Theresa May’s speech her last chance to set out specifics on Brexit

As time runs out and the British are unable to put forward specifics on Brexit, Andrew Hammond looks at what Theresa May needs to say and do

BRITISH Prime Minister Theresa May will tomorrow give only her third set-piece speech on Brexit.

In what may be her ‘last best chance’ to set out a comprehensive UK exit vision, and kickstart the second phase talks, she badly needs to articulate a clear, coherent and comprehensive Brexit strategy. The reason this is important is that, to date, May’s attempts at taking big steps forward with EU partners continue to be hamstrung by lack of any UK government strategy.

If strategy is a balanced combination of ends, ways and means then the United Kingdom under her leadership has from the start been unclear about what end it wants from Brexit.

Ministers have been unsure of whether they have or can put in place the ways and means to get there. And, to compound the problem, struggled to understand how the EU is thinking and behaving.

It has left Britain badly divided and heading towards what could still be a potentially hard, disorderly Brexit that would see no trade deal agreed between the parties.

This could see an unprecedented breakdown in relations with its close neighbours, trading partners and allies.

Yet May now has a limited window of opportunity this Spring to turn things around with a relatively new French president, and Angela Merkel hoping to form a new German government in coming weeks. With the stakes in play so high, there are at least four fundamental issues that the UK premier needs to tackle in her set-piece speech.

Firstly, she needs to show more honesty about what Britain can and cannot achieve in the two year time frame of the Article 50 process. Hoping that Brexit could be completely settled between March 2017 and 2019 was always unrealistic, hence why a transition period is so important afterward.

Secondly, May needs to dismiss any lingering hopes held by some Brexiteers about bringing about a reordering of European geopolitics. The prospect of the UK’s exit spreading to other EU hasn’t happened — in fact the EU is stronger and more united that ever.

To many key allies like Germany and France, for instance, Brexit is an act of vandalism to Europe.

The failure of far-right populists to win power in France and the Netherlands has strengthened the EU, as has the stronger performance of the European economies, including Ireland.

Third, May needs to better recognise that the EU is changing and that Britain’s place in Europe will be shaped by this dynamic, not just its own plans for Brexit. The UK’s exit is only one of several challenges and opportunities confronting Brussels that includes ongoing pressures facing the Eurozone, Schengen zone, Russian relations, and ties with the United States.

These are first order issues, and the EU needs to recognise it has some glaring weaknesses to remedy too.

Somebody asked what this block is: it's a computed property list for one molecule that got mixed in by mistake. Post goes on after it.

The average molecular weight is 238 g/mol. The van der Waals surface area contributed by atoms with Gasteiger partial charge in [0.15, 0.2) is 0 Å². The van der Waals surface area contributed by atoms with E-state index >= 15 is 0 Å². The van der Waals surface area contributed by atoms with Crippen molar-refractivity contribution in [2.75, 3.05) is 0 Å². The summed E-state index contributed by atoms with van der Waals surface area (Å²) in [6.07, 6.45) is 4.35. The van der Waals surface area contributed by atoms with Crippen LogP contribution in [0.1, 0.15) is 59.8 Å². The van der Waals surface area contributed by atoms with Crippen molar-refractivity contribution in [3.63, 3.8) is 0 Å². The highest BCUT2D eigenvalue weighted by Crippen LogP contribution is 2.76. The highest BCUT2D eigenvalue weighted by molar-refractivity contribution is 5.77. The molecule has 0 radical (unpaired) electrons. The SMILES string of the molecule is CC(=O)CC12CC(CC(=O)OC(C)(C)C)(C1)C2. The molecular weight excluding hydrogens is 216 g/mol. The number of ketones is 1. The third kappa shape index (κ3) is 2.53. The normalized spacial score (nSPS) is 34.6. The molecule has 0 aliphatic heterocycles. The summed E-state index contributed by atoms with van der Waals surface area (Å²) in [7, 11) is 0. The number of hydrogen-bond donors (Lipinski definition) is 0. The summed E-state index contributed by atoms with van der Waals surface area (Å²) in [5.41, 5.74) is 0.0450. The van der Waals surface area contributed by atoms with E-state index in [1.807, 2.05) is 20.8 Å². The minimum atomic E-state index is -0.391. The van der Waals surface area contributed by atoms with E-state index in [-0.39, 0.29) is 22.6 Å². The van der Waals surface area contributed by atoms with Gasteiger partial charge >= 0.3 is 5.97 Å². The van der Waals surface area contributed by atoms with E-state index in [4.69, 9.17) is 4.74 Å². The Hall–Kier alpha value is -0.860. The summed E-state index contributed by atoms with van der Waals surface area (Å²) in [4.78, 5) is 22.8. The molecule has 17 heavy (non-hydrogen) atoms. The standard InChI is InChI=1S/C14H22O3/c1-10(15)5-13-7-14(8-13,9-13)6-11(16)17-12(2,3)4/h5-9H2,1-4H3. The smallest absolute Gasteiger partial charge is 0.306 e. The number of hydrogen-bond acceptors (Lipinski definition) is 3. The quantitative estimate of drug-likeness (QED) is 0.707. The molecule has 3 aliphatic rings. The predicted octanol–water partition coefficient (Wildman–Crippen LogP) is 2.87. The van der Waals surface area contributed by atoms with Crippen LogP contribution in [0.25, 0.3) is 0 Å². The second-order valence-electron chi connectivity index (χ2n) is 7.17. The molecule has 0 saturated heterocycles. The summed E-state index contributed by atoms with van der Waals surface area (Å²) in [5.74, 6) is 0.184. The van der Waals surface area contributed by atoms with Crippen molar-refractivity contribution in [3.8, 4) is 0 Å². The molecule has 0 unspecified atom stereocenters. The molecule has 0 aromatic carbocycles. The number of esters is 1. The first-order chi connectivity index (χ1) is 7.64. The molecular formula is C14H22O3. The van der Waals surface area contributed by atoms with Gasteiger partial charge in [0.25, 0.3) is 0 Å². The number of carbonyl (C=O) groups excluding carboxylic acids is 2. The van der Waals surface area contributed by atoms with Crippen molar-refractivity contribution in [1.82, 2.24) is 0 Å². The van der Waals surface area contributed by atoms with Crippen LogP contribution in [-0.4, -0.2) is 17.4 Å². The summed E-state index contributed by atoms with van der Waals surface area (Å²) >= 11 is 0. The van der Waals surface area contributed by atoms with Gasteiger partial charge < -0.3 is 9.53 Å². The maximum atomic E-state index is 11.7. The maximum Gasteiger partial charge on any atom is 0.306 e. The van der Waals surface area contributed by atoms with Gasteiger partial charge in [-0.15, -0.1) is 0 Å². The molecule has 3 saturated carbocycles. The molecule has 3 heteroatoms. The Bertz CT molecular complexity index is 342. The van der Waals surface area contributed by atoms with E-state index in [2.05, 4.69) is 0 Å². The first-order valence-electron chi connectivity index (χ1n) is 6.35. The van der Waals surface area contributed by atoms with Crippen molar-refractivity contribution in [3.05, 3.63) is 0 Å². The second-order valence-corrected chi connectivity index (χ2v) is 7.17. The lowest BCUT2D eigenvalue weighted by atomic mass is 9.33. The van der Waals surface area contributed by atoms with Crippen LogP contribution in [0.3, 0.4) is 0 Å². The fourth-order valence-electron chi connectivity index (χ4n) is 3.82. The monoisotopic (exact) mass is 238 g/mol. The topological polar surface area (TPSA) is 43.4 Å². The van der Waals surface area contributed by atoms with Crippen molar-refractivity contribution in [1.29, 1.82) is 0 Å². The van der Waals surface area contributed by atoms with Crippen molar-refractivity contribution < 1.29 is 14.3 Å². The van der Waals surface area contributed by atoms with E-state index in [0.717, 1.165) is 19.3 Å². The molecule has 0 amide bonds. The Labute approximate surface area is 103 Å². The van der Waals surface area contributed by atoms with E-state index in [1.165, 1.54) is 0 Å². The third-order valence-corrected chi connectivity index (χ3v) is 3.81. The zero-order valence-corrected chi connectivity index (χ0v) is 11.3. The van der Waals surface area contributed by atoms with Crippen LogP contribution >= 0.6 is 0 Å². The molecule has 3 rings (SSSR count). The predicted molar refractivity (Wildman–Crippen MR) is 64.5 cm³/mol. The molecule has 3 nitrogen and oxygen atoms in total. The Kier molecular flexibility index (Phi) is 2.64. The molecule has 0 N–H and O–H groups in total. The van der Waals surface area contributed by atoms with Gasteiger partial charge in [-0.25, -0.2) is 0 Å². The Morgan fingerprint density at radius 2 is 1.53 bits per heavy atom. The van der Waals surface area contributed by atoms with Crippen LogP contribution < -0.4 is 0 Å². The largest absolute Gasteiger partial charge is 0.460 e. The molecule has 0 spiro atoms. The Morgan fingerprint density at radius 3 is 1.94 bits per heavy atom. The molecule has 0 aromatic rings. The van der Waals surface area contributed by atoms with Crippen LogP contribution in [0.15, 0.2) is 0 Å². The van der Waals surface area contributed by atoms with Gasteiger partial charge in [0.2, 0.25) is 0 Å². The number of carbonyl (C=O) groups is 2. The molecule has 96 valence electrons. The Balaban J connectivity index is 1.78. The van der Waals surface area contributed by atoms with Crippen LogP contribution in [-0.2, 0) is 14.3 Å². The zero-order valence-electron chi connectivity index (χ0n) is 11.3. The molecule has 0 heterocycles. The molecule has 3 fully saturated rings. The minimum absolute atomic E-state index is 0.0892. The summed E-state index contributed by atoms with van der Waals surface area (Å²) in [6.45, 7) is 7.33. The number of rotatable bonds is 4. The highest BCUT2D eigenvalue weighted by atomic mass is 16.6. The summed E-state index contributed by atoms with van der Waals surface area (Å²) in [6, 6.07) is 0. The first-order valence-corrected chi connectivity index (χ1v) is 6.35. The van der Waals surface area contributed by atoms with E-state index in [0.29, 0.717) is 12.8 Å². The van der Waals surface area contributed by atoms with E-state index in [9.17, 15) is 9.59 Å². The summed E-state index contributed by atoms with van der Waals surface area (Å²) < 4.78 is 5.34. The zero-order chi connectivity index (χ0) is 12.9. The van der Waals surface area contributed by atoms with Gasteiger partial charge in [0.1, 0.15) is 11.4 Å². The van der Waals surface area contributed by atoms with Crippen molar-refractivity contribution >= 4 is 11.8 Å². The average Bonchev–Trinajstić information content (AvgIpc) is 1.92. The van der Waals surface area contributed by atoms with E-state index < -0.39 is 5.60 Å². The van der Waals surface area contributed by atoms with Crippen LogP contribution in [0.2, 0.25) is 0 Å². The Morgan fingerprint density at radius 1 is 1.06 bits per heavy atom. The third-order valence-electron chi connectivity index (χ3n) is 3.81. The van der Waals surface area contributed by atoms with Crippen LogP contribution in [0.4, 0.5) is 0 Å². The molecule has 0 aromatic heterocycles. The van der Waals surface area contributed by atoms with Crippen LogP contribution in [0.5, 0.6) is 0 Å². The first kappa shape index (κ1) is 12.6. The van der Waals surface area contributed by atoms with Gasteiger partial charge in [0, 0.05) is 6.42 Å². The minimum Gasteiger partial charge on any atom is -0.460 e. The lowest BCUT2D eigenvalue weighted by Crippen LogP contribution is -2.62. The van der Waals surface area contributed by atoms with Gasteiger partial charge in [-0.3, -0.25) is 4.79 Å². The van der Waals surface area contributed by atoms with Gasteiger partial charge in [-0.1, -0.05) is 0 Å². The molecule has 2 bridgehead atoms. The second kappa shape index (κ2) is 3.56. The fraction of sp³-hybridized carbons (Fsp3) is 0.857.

How the EU responds in coming years to these issues will help determine its political economy, place in the world, and help frame its future relationship with the UK.

A longer Brexit transition period would allow Britain and the EU time to better align and forge a new, successful relationship.

Fourth, she should not lose sight of domestic politics beyond Brexit. The EU referendum, and its aftermath have consumed UK politics, but for most people their lives are defined by other concerns.

Allowing for a longer transition would give time to focus on real drivers of positive change in UK society such as education, infrastructure, and productivity and help deliver the most prosperous post-EU future for all UK citizens.

If May delivers tomorrow, she will create the political capital and diplomatic space for a smoother pathway in Brexit talks, increasing prospects of a good final deal.

And Brussels and the EU will be obliged to engage more constructively themselves in Brexit negotiations.

To seize the opportunity, May must show statesmanship, putting country above party. This will not be easy given her post-election political weakness.

Losing her majority in June’s election, called in the hope of strengthening her political position, was one of the most disastrous ever UK electoral decisions. The subsequent public infighting shows that it has still not reconciled many key negotiating ‘trade-offs’ by apparently wanting close, favourable post-Brexit ties without the costs.

This underlines also how ministers have failed to educate the public about the challenges and potential opportunities on the Brexit horizon.

The United Kingdom remains a nation of immense potential. But that can only be fulfilled if governed by leaders with a clear strategy for what it is they want to achieve and an ability to direct towards it.

So this speech could be May’s last best chance to get Brexit talks moving at the faster pace that is needed.

The challenges are real, but if she can surmount them, the prize could be a clearer course for positive future relations with European allies. Will she seize the opportunity or let it slip?

Andrew Hammond is an Associate at LSE IDEAS at the London School of Economics, and an Adviser to ReputationInc


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